Modern librarians can take charge in making their schools Future Ready
Ed note: This is the first in a series of columns from digital library expert Mark Ray discussing the changing role of librarians and the Future Ready Schools initiative.
During the past year, more than 1900 superintendents have signed the Future Ready Pledge, part of a broadly-defined initiative to promote digital transformation in American schools. Superintendents across the nation are signing on the dotted line with a commitment to promote and support digital ways of teaching, learning, and leading. As the Future Ready Schools project enters its second year, districts are seeking to operationalize innovation from the classroom to the central office.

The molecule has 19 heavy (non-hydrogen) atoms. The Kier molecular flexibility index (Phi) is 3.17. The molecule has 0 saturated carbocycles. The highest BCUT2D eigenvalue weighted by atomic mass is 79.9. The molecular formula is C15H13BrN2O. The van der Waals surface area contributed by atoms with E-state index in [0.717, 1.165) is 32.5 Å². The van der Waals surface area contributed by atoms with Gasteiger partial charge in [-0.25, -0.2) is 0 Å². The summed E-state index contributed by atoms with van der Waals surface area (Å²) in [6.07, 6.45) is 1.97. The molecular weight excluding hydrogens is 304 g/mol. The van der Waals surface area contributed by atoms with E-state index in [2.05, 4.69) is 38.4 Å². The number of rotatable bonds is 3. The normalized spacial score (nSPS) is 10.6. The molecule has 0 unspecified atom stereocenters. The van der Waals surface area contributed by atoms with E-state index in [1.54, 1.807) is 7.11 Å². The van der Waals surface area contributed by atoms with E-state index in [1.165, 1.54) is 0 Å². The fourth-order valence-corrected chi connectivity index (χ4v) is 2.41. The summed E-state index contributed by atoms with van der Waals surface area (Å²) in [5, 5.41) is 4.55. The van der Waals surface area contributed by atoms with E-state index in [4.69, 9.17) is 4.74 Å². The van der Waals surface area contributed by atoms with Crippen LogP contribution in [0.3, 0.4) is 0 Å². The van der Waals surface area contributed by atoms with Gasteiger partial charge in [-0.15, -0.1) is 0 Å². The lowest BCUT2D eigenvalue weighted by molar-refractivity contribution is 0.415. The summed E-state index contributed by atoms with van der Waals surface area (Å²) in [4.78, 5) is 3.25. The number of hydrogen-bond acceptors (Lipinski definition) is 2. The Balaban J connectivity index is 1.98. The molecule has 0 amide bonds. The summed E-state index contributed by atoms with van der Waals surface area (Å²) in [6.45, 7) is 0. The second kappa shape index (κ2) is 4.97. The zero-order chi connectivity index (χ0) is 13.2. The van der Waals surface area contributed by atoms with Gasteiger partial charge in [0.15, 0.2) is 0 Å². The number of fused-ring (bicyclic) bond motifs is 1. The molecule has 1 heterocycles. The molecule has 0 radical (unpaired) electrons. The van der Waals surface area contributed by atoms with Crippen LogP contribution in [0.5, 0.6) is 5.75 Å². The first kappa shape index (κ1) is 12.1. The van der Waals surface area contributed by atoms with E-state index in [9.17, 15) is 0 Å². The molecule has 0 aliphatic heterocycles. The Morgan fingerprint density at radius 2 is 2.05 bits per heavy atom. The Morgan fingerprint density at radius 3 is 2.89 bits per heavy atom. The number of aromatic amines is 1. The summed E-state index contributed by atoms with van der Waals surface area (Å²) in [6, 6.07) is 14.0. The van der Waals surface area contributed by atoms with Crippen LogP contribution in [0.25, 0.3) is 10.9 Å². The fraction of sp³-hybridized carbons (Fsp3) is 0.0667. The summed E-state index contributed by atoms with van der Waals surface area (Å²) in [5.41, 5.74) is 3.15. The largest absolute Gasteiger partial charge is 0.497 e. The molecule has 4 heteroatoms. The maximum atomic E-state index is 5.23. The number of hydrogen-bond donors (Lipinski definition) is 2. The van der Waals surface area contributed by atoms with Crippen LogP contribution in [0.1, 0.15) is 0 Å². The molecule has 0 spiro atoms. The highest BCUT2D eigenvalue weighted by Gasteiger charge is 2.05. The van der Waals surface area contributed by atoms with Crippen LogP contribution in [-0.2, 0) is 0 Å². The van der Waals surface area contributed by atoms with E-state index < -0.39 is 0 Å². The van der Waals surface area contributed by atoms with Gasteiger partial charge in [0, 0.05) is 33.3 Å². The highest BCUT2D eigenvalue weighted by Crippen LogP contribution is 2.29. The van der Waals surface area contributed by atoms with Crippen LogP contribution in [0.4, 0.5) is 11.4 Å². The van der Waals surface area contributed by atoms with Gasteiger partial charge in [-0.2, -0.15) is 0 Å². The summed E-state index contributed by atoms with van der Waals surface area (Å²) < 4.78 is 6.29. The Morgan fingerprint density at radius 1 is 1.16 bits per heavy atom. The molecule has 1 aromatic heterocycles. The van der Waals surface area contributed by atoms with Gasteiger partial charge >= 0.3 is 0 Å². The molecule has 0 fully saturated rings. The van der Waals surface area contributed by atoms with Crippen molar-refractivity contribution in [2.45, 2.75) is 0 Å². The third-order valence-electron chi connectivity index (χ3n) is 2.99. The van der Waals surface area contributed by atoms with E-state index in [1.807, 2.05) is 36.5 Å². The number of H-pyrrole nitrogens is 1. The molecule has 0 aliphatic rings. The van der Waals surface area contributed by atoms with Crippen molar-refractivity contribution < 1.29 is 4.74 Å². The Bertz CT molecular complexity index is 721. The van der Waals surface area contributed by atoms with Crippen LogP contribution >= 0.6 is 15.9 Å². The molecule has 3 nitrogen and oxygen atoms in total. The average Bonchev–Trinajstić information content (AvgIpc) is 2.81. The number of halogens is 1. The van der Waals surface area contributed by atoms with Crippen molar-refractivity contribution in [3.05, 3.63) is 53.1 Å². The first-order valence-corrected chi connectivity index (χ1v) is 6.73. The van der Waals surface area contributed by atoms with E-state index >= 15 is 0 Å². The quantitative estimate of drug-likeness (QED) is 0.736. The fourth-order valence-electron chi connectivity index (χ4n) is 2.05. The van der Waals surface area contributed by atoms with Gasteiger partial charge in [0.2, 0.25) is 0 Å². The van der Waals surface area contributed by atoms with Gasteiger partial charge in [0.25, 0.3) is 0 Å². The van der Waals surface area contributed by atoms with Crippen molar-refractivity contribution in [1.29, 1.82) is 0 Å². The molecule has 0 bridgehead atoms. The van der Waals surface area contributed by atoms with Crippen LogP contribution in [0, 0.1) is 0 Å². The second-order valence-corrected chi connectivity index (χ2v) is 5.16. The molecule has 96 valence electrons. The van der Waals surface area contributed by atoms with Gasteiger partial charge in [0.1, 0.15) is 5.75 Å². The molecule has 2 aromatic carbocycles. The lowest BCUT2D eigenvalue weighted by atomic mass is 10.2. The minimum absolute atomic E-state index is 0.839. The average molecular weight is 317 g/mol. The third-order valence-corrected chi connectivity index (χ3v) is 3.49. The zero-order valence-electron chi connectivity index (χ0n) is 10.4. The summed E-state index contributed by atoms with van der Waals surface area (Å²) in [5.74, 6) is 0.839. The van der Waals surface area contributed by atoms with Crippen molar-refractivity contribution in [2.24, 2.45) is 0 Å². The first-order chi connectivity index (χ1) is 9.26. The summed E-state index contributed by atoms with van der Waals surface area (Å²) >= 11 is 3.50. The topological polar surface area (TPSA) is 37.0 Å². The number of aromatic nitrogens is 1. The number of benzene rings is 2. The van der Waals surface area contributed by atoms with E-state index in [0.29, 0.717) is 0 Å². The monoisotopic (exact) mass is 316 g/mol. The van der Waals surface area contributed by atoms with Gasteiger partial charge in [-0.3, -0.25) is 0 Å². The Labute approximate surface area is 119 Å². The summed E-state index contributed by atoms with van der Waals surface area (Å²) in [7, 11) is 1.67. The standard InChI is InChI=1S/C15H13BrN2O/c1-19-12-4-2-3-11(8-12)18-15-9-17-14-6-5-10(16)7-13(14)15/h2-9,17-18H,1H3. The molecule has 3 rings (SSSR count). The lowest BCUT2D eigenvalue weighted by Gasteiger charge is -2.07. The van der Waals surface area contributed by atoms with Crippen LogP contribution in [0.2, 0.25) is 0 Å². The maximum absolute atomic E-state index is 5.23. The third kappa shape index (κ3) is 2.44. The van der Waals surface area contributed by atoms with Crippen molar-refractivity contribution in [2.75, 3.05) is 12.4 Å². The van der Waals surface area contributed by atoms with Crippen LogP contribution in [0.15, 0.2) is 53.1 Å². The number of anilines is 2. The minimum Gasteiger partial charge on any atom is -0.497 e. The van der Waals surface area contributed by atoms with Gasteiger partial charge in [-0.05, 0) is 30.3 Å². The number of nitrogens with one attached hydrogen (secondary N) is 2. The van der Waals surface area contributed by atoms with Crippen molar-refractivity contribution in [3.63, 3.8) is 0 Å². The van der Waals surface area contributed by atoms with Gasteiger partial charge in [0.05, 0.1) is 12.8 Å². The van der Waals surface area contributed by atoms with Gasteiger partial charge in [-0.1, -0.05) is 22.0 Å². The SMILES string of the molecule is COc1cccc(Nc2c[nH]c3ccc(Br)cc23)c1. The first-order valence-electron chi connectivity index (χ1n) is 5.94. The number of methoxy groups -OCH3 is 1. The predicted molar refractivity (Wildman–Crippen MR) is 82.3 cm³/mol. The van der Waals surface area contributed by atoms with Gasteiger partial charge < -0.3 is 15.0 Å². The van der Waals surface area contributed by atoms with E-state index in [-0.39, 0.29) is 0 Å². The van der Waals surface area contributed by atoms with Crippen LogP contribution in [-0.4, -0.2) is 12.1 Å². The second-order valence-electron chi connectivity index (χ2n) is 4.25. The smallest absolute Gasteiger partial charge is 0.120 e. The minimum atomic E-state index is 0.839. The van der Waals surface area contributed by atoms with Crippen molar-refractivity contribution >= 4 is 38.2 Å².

My district, Vancouver Public Schools in WA, is among a growing number of districts that have identified teacher librarians as partners to provide the necessary leadership to help schools make future readiness more than just a promise.
Working collaboratively with other Future Ready districts—including Lincoln, NE, Washington D.C., and Mooresville Graded School District in N.C.—Vancouver has been part of a national team sponsored by the Follett Project Connect advocacy initiative. A team of district library leaders has developed a simple framework which builds on the Future Ready Schools initiative to identify what makes for a Future Ready library. This framework is based on a simple question: What do students (and teachers) need to be future ready?
Next page: How librarians are leading the charge
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